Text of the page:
Thursday, 15 March 2012

Out Stealing Horses


Out Stealing Horses by Per Petterson, who's Norwegian in case you were thinking Swedish, is a wonderful book I read last month.  I've reviewed it for The Writing Bar, the blog of the Sydney Writers' Centre, and you can read the review here. 

I've been thinking on and off about Per Petterson's style, or his style in this particular work. Out Stealing Horses is narrated by an older man called Trond, a man with the ability to transform small moments into meaningful ones. He also specialises in sentences of considerable length, but then there'll be a short one to stop you in your tracks. Or it'll be the other way around. I'd like to quote from the book but I'd much rather I intrigued you enough to make you go off and read the entire book for yourself.

I was thinking about this transforming of the mundane into something significant, and I thought about experimenting with it.  So I wrote something.  I called it Out Getting Paint for want of a better title, and I've pasted it below.  Enjoy!

Out Getting Paint 

The hardware store is one of those old-fashioned kinds: a small shop with narrow aisles and everything squeezed in. Every available space taken up. Rows upon rows of drill bits are arranged in ascending order of size. On one wall, locks and latches gleam dully in the morning light. Beach umbrellas are heaped against one another. There are tubes of glue. Pots of putty. Brightly-coloured plastic buckets hanging from the ceiling. The wooden edge of a barbeque juts painfully into my hip as I attempt to get past. I turn down an aisle, bump into another customer and we slip by one another wordlessly, with downcast eyes, as if we were in church and it was wrong to talk. The feeling of reverence in a hardware store is tangible.


I stand for a long time and look at paint. That’s what I’m here for after all. Not simple things like nails and a hammer. Paint. Which is a mystery to me. There are some things in life I do not trust and paint is one of them.
The assistant, a man who looks as if he should be heaving sides of pork in an abattoir, hands me a flimsy leaflet containing colours and names. Ironstone Cloud, Thelma Bay, Mushroom Idyll. I could be reading a poem. I study the colours. Try to find something that approximates what I want while the big man tells me what he knows of paint, how it’s fickle and never quite what it seems, and I wonder whether he’s talking about paint or somebody I once loved. Then he leaves me to make a choice.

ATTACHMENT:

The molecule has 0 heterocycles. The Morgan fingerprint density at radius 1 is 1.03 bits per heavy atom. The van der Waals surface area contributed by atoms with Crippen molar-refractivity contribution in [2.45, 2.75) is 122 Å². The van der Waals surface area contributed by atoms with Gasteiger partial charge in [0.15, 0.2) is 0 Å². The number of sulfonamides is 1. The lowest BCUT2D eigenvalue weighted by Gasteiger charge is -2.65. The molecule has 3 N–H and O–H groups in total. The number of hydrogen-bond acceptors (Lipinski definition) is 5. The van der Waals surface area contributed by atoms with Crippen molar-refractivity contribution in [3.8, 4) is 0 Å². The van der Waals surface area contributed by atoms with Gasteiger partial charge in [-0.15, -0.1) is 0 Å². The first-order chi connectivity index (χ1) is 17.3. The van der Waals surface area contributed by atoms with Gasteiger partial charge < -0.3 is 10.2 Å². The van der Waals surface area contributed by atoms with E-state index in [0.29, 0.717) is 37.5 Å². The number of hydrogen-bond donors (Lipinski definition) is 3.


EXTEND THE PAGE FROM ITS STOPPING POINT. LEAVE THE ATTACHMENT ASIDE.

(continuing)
In the end, and it takes me some time, I choose something called Blue Fog. I stand and wait. I wait and I watch him while he adds the pigment and the tin is jammed into a vice and churned for some time and with some violence and I begin to understand paint a little.
I carry the tin out to the car with both hands, like a prize, and pass a tradesman and filled with the flutter of hope I smile at him, and he smiles back but I think it is because I am a woman carrying a paint tin. When I reach home I go out to the back deck and place the tin on the table on old newspaper sheets and using a screwdriver for leverage I remove the lid. I peer into the depths. The colour seems richer and heavier than what I wanted, and I start to feel foolish.  Using a thin dry stick I give it a stir and it is the texture of thick custard, surprisingly resistant but also smooth and slick and aloof in a way that custard can never be. I pour off a quantity into a well-washed dog food can and replace the lid, pressing it down with a firm hand and giving it a whack with the screwdriver’s handle and denting the metal with some satisfaction on my part.
            The paint brush is one made from camel hair with the density of a thousand hairs per square inch. I run the top of my hand over its bristles and it feels good. Trustworthy. The ladder to the roof leans against the wall. The sky is dark blue and a tuft of sheep’s wool scuds across its surface. All that remains is for me to return to the house to have a long drink of water, letting it run straight from the tap into my mouth, and find my hat and my sunglasses, and then I place the paint on the top rung and brush in hand I mount the ladder.           

           

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